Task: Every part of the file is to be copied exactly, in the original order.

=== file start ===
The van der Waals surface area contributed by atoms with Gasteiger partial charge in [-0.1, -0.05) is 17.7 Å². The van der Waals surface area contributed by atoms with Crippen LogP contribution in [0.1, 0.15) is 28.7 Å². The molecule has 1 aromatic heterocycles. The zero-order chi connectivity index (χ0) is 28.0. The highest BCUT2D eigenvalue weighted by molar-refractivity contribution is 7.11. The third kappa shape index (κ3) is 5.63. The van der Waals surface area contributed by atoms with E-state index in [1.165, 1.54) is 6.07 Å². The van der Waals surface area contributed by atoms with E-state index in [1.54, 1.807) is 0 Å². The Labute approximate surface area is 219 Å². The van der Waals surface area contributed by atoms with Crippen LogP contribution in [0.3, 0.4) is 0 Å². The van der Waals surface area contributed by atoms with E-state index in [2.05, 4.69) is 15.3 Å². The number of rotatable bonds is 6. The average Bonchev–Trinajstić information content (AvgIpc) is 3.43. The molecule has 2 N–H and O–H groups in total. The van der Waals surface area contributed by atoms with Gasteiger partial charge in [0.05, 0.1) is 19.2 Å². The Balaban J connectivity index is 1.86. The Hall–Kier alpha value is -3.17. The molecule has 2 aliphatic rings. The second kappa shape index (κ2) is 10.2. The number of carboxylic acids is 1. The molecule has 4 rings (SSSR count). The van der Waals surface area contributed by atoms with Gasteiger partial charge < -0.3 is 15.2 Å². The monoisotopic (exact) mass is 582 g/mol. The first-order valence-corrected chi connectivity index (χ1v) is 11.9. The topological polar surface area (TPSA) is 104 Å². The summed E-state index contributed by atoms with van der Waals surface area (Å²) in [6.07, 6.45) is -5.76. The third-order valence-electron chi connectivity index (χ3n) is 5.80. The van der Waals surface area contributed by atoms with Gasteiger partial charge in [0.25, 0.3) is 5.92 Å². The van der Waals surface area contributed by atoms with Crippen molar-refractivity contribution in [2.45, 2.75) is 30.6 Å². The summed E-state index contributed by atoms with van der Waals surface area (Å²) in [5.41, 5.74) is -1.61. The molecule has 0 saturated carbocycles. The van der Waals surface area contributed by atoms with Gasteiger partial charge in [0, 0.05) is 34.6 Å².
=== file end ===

The van der Waals surface area contributed by atoms with Gasteiger partial charge in [-0.1, -0.05) is 17.7 Å². The van der Waals surface area contributed by atoms with Crippen LogP contribution in [0.1, 0.15) is 28.7 Å². The molecule has 1 aromatic heterocycles. The zero-order chi connectivity index (χ0) is 28.0. The highest BCUT2D eigenvalue weighted by molar-refractivity contribution is 7.11. The third kappa shape index (κ3) is 5.63. The van der Waals surface area contributed by atoms with E-state index in [1.165, 1.54) is 6.07 Å². The van der Waals surface area contributed by atoms with E-state index in [1.54, 1.807) is 0 Å². The Labute approximate surface area is 219 Å². The van der Waals surface area contributed by atoms with Crippen LogP contribution in [0.3, 0.4) is 0 Å². The van der Waals surface area contributed by atoms with E-state index in [2.05, 4.69) is 15.3 Å². The number of rotatable bonds is 6. The average Bonchev–Trinajstić information content (AvgIpc) is 3.43. The molecule has 2 N–H and O–H groups in total. The van der Waals surface area contributed by atoms with Gasteiger partial charge in [0.05, 0.1) is 19.2 Å². The Balaban J connectivity index is 1.86. The Hall–Kier alpha value is -3.17. The molecule has 2 aliphatic rings. The second kappa shape index (κ2) is 10.2. The number of carboxylic acids is 1. The molecule has 4 rings (SSSR count). The van der Waals surface area contributed by atoms with Gasteiger partial charge < -0.3 is 15.2 Å². The monoisotopic (exact) mass is 582 g/mol. The first-order valence-corrected chi connectivity index (χ1v) is 11.9. The topological polar surface area (TPSA) is 104 Å². The summed E-state index contributed by atoms with van der Waals surface area (Å²) in [6.07, 6.45) is -5.76. The third-order valence-electron chi connectivity index (χ3n) is 5.80. The van der Waals surface area contributed by atoms with Gasteiger partial charge in [0.25, 0.3) is 5.92 Å². The van der Waals surface area contributed by atoms with Crippen molar-refractivity contribution in [2.45, 2.75) is 30.6 Å². The summed E-state index contributed by atoms with van der Waals surface area (Å²) in [5.41, 5.74) is -1.61. The molecule has 0 saturated carbocycles. The van der Waals surface area contributed by atoms with Gasteiger partial charge in [0, 0.05) is 34.6 Å².